The following is a review of The Inventor: Out for Blood in Silicon Valley — Directed by Alex Gibney.
In 2019, we’ve already been given multiple tantalizing tales of young entrepreneurs revealed to be con artists, phoneys, or fraudsters. Call them what you will, but, with the two documentaries about the catastrophic ‘Fyre festival’ and now this documentary about a wannabe-disruptor and con artist in the biomedical industry, I find myself thinking about the loopholes these young people jumped through and how investors were fooled into making them frontmen, leaders, and innovators. In the case of The Inventor, it is not so much about incompetence but more about deception and how investors were deceived into propping up a transfixing, deep-voiced, and intense Stanford drop-out with delusions of grandeur, even as she spouted out incredibly vague descriptions of her grand idea.
In The Inventor, from Emmy and Oscar-winning documentarian Alex Gibney, opens with a peculiar interview where Elizabeth Holmes, the controversial founder and former CEO of Theranos, feels almost inhuman. The deep-voice feels almost put-on, the Steve Jobs-like turtleneck paired with the blonde hair and the intense eyes pull you in and disturb you all the same. Her answer — or lack thereof — to the question ‘can you tell us a secret?’ feels fascinatingly fake. This is an interesting and slightly unsettling opening to a documentary about a pathological liar that I had somehow never heard about before.
Elizabeth Holmes is a young and blonde wunderkind in the biomedical industry who, at the beginning of her career, had won the confidence of people like Joe Biden. The self-made-billionaire who would later be revealed as a fraud looked up to great inventors and minds like Thomas Edison and Steve Jobs, and, in his documentary, Gibney pays particular attention to this. She had a closet of entrepreneurial uniforms — all-black outfits with turtlenecks. She named a device after Edison. She, reportedly, had no time for hobbies or relationships. She was presented as a driven entrepreneur with a great idea.
Playing on the very real fear of needles and blood-testing, Holmes and Theranos hoped to revolutionize blood testing by building a device that would be able to get vast amounts of data merely from a few droplets of blood that could be retrieved a simple fingerprick. It sounds like a great idea, but Holmes knew full well that it was physically impossible, as her professors had adviced her. Gibney details her rise and then her fall as the Wall Street Journal revealed the troubling inaccuracies of their tests and the fact that their machine did not work as intended. Now potentially facing up to twenty years in prison, Elizabeth Holmes is pleading not guilty to the crimes she may or may not have committed.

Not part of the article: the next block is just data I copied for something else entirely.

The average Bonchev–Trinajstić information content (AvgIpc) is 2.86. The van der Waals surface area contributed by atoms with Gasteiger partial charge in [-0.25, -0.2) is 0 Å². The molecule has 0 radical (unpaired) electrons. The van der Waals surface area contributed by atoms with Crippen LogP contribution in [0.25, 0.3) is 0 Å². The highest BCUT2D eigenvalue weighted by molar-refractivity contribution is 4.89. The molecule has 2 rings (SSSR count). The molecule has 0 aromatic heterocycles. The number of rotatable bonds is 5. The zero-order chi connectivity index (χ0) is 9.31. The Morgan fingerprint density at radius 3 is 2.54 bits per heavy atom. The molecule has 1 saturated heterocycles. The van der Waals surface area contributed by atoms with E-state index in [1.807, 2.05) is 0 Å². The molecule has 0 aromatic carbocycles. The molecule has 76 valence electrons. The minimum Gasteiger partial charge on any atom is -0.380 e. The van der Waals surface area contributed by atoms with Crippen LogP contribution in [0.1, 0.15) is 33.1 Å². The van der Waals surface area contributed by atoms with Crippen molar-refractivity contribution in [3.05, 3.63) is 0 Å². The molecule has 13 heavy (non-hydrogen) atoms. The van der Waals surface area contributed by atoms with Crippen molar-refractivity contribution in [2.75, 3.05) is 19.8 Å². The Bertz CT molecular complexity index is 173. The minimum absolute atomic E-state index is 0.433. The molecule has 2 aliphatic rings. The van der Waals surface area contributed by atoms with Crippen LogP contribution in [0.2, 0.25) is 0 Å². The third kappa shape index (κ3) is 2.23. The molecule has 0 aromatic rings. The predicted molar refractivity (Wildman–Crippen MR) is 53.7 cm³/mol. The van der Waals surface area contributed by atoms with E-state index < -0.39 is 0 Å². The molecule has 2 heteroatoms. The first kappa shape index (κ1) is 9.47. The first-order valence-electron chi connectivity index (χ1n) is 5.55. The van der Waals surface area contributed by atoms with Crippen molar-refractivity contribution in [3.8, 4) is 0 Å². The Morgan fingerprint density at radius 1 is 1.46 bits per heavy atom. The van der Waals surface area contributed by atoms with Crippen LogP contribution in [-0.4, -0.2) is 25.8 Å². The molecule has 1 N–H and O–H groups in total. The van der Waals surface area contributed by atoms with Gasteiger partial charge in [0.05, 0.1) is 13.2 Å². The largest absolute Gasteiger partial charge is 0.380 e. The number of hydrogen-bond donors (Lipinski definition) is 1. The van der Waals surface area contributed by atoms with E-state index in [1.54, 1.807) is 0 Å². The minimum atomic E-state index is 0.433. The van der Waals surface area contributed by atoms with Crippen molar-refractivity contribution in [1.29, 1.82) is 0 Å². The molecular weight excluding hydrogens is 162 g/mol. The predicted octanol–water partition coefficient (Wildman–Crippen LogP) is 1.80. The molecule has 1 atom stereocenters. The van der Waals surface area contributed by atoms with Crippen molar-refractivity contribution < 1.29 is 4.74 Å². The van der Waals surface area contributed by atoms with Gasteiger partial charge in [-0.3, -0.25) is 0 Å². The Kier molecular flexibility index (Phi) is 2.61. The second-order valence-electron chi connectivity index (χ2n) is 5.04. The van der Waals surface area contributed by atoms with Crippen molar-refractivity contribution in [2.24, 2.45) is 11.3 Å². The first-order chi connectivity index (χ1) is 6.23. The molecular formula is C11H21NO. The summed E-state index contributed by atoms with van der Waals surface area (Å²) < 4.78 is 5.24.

This is a great story of deception, and Hollywood has taken notice. Even if it wasn’t already announced that Jennifer Lawrence is to play Holmes in an Adam McKay-adaptation of John Carreyrou’s book on the subject, you can, at the end of the documentary, already imagine some random Oscar-clip with some blonde actress speaking in a deep-voice playing as they list the nominees for Best Actress years from now. However, it would surprise me if Gibney’s documentary had that same kind of success next year.
Though the documentary certainly does a great job of uncloaking and revealing the true nature of this biomedical Wizard of Oz, it does little to get under the skin of Holmes — it merely pokes at it. Some of the footage and information is also slightly repetitive. However, this documentary does possess many great insights revealed in the interviews with whistleblowers and former employees, some of whom are trying to hold back a laugh. The extensive archival footage and revealing tape-recordings are also very impressive.
But perhaps the most effective thing that this documentary achieves is the way it presents the CG-images of the insides of Holmes’ blood-testing device. At first, it seems effective and undeniably impressive. But, then, you start to see what’s really true. You see test tubes dripping and breaking inside the machine, blood splatter all over the insides of the device, and the sharp, broken glass inches away from some poor employee’s hands while he or she is trying to fix a mistake. Trying to explain the workings of a biomedical device is a tough job, but Gibney succeeds thanks to increasingly frightening images of the insides, which, somehow, ties back to that fear of needles, blood-testing, and germs that Holmes original idea revolved around.
The Inventor: Out for Blood in Silicon Valley is a fascinating overview of the propping up of a biomedical disruptor and the crippling revelations that tore Holmes’ deceptions to shreds. But it is merely skin-deep, and if you want to tell the story of a con artist such as Holmes you have to pierce the skin of the subject. Gibney is far too transfixed by her unsettling, unblinking stare to do just that. But, frankly, who can blame him?
7 out of 10
– Jeffrey Rex Bertelsen.